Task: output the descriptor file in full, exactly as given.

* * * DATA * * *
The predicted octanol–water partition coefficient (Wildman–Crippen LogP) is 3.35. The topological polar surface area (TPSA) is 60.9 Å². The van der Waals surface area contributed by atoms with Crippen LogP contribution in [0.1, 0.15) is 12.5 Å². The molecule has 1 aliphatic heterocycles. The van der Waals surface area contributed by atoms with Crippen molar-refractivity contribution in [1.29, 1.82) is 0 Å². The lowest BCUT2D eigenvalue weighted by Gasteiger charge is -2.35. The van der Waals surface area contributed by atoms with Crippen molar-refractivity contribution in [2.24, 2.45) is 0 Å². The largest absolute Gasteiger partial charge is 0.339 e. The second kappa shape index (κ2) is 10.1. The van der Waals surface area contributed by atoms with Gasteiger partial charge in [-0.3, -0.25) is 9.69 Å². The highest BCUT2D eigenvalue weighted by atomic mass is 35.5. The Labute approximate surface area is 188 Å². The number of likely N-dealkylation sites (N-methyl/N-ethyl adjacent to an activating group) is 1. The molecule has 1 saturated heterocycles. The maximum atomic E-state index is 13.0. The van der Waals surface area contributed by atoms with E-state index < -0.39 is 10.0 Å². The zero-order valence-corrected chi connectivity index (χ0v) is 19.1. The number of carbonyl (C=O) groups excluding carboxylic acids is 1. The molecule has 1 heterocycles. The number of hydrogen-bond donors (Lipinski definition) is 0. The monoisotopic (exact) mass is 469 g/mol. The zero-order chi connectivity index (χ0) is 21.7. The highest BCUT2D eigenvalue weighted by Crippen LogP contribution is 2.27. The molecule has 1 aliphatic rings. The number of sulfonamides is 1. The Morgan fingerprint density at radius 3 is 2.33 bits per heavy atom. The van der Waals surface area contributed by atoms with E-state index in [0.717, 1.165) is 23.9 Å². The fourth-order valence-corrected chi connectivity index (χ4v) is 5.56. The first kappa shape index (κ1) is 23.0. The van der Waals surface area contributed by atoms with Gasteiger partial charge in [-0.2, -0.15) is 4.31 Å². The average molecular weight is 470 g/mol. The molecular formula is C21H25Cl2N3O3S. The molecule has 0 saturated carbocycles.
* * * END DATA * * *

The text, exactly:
The predicted octanol–water partition coefficient (Wildman–Crippen LogP) is 3.35. The topological polar surface area (TPSA) is 60.9 Å². The van der Waals surface area contributed by atoms with Crippen LogP contribution in [0.1, 0.15) is 12.5 Å². The molecule has 1 aliphatic heterocycles. The van der Waals surface area contributed by atoms with Crippen molar-refractivity contribution in [1.29, 1.82) is 0 Å². The lowest BCUT2D eigenvalue weighted by Gasteiger charge is -2.35. The van der Waals surface area contributed by atoms with Crippen molar-refractivity contribution in [2.24, 2.45) is 0 Å². The largest absolute Gasteiger partial charge is 0.339 e. The second kappa shape index (κ2) is 10.1. The van der Waals surface area contributed by atoms with Gasteiger partial charge in [-0.3, -0.25) is 9.69 Å². The highest BCUT2D eigenvalue weighted by atomic mass is 35.5. The Labute approximate surface area is 188 Å². The number of likely N-dealkylation sites (N-methyl/N-ethyl adjacent to an activating group) is 1. The molecule has 1 saturated heterocycles. The maximum atomic E-state index is 13.0. The van der Waals surface area contributed by atoms with E-state index < -0.39 is 10.0 Å². The zero-order valence-corrected chi connectivity index (χ0v) is 19.1. The number of carbonyl (C=O) groups excluding carboxylic acids is 1. The molecule has 1 heterocycles. The number of hydrogen-bond donors (Lipinski definition) is 0. The monoisotopic (exact) mass is 469 g/mol. The zero-order chi connectivity index (χ0) is 21.7. The highest BCUT2D eigenvalue weighted by Crippen LogP contribution is 2.27. The molecule has 1 aliphatic rings. The number of sulfonamides is 1. The Morgan fingerprint density at radius 3 is 2.33 bits per heavy atom. The van der Waals surface area contributed by atoms with E-state index in [0.717, 1.165) is 23.9 Å². The fourth-order valence-corrected chi connectivity index (χ4v) is 5.56. The first kappa shape index (κ1) is 23.0. The van der Waals surface area contributed by atoms with Gasteiger partial charge in [-0.2, -0.15) is 4.31 Å². The average molecular weight is 470 g/mol. The molecular formula is C21H25Cl2N3O3S. The molecule has 0 saturated carbocycles.